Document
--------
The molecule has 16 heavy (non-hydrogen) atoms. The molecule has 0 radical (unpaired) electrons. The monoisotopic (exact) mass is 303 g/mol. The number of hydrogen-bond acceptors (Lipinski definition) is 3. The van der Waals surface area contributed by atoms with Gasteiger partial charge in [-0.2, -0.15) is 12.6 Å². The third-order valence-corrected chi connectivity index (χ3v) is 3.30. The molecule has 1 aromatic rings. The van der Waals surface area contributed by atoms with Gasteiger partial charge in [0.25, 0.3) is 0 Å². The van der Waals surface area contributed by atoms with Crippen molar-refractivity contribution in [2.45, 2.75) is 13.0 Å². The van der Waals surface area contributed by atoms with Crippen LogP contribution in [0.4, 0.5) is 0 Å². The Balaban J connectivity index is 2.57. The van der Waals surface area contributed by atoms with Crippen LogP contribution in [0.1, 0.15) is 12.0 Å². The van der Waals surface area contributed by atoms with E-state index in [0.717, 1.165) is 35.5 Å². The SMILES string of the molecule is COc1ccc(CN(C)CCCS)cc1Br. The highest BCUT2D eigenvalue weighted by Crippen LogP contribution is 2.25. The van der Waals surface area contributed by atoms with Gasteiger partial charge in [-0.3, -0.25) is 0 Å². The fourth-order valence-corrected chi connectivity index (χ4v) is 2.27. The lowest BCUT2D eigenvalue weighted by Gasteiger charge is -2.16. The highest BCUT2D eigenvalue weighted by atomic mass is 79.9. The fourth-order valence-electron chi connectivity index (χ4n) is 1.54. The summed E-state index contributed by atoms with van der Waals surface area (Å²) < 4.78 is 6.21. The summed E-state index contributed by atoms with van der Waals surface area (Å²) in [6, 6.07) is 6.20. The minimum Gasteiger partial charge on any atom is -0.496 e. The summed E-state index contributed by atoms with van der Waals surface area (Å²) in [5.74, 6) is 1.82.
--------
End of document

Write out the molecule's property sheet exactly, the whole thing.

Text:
The molecule has 16 heavy (non-hydrogen) atoms. The molecule has 0 radical (unpaired) electrons. The monoisotopic (exact) mass is 303 g/mol. The number of hydrogen-bond acceptors (Lipinski definition) is 3. The van der Waals surface area contributed by atoms with Gasteiger partial charge in [-0.2, -0.15) is 12.6 Å². The third-order valence-corrected chi connectivity index (χ3v) is 3.30. The molecule has 1 aromatic rings. The van der Waals surface area contributed by atoms with Gasteiger partial charge in [0.25, 0.3) is 0 Å². The van der Waals surface area contributed by atoms with Crippen molar-refractivity contribution in [2.45, 2.75) is 13.0 Å². The van der Waals surface area contributed by atoms with Crippen LogP contribution in [0.4, 0.5) is 0 Å². The Balaban J connectivity index is 2.57. The van der Waals surface area contributed by atoms with Crippen LogP contribution in [0.1, 0.15) is 12.0 Å². The van der Waals surface area contributed by atoms with E-state index in [0.717, 1.165) is 35.5 Å². The SMILES string of the molecule is COc1ccc(CN(C)CCCS)cc1Br. The highest BCUT2D eigenvalue weighted by Crippen LogP contribution is 2.25. The van der Waals surface area contributed by atoms with Gasteiger partial charge in [-0.3, -0.25) is 0 Å². The fourth-order valence-corrected chi connectivity index (χ4v) is 2.27. The lowest BCUT2D eigenvalue weighted by Gasteiger charge is -2.16. The highest BCUT2D eigenvalue weighted by atomic mass is 79.9. The fourth-order valence-electron chi connectivity index (χ4n) is 1.54. The summed E-state index contributed by atoms with van der Waals surface area (Å²) < 4.78 is 6.21. The summed E-state index contributed by atoms with van der Waals surface area (Å²) in [6, 6.07) is 6.20. The minimum Gasteiger partial charge on any atom is -0.496 e. The summed E-state index contributed by atoms with van der Waals surface area (Å²) in [5.74, 6) is 1.82.